Understanding the fascinating interaction between bone and brain
Scientific review describes key central regulators of bone metabolism and points to future directions and challenges in this promising area of research -
"The best news is that the brain has become front and centre in the regulation of bone modelling", conclude authors Professors Paul Dimitri and Cliff Rosen in their concise review of the complex role of the central nervous system in bone metabolism.
The review "The Central Nevous System and Bone Metablism: An Evolving Story", published in Calcified Tissue International & Musculoskeletal Research, shows how our understanding of the control of skeletal metabolism has undergone a dynamic shift in the last two decades, primarily driven by greater understanding of energy metabolism. It also points to future directions and challenges faced by researchers as they try to better understand the complex interaction between the musculoskeletal and central nervous systems.
The authors review the latest research into the role of central regulators of bone metabolism, including leptin, neuropeptide Y (NPY), serotonin, endocannabinoids, cocaine- and amphetamine-regulated transcript (CART), adiponectin, melatonin and neuromedin U. They also discuss the role of the sympathetic and parasympathetic nervous systems in the control of skeletal metabolism, as evidence for the broader autonomic skeletal regulation. Sensory innervation of bone is also a focus, further extending our understanding of the complex neuronal regulation of bone mass.
Professor Dimitri, Professor of Child Health & Director of Research & Innovation at Sheffield Children's Hospital NHS Foundation Trust, UK stated: "Whilst scientific advance in this field of bone metabolism has been rapid, progress is still required to understand how these model systems work in relation to the numerous and complex factors that influence skeletal metabolism, particularly in humans. Our rapidly evolving understanding of the physiological aspects of bone remodelling together with the development of more sophisticated technology will in time help us to reach this goal."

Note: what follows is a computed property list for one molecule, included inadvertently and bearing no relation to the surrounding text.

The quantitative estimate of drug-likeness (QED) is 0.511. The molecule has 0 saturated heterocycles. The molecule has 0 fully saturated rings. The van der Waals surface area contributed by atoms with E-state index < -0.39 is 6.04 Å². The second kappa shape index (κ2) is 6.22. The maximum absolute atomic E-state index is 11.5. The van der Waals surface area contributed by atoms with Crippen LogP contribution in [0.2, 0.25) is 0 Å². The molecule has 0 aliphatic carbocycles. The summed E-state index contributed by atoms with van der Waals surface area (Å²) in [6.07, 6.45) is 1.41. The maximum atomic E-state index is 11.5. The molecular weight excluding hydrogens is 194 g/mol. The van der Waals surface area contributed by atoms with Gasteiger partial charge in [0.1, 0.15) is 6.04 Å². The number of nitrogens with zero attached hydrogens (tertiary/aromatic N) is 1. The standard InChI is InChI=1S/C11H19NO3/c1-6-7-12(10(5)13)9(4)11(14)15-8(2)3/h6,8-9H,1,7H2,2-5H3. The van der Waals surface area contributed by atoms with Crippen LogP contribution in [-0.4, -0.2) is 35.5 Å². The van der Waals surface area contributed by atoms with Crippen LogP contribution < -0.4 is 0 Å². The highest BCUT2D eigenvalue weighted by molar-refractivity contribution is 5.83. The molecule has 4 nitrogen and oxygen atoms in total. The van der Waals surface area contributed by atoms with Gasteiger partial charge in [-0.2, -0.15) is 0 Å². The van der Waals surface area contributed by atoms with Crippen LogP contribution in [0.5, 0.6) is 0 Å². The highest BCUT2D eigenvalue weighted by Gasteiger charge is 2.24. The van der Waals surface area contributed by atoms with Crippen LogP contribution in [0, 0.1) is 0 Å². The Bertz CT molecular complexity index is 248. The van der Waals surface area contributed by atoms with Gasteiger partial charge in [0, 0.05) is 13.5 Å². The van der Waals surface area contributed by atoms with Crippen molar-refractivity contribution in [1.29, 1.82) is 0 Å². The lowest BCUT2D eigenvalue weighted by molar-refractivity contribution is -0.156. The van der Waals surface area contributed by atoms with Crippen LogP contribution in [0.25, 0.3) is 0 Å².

Note: Material may have been edited for length and content. For further information, please contact the cited source.
Dimitri P, Rosen C. The Central Nervous System and Bone Metabolism: An Evolving Story. Calcified Tissue International, Published Online August 8 2016. doi: 10.1007/s00223-016-0179-6
What Makes Good Brain Proteins Turn Bad?News
The protein FUS is implicated in two neurodegenerative diseases: amyotrophic lateral sclerosis (ALS) and frontotemporal lobar degeneration (FTLD). Using a newly developed fruit fly model, researchers have zoomed in on the protein structure of FUS to gain more insight into how it causes neuronal toxicity and disease.
Researchers are One Step Closer to Developing Eye Drops to Treat Age-Related Macular DegenerationNews
Scientists at the University of Birmingham are one step closer to developing an eye drop that could revolutionise treatment for age-related macular degeneration (AMD).READ MORE
A Bad Mood May Help Your Brain With Everyday TasksNews
New research found that being in a bad mood can help some people’s executive functioning, such as their ability to focus attention, manage time and prioritize tasks.READ MORE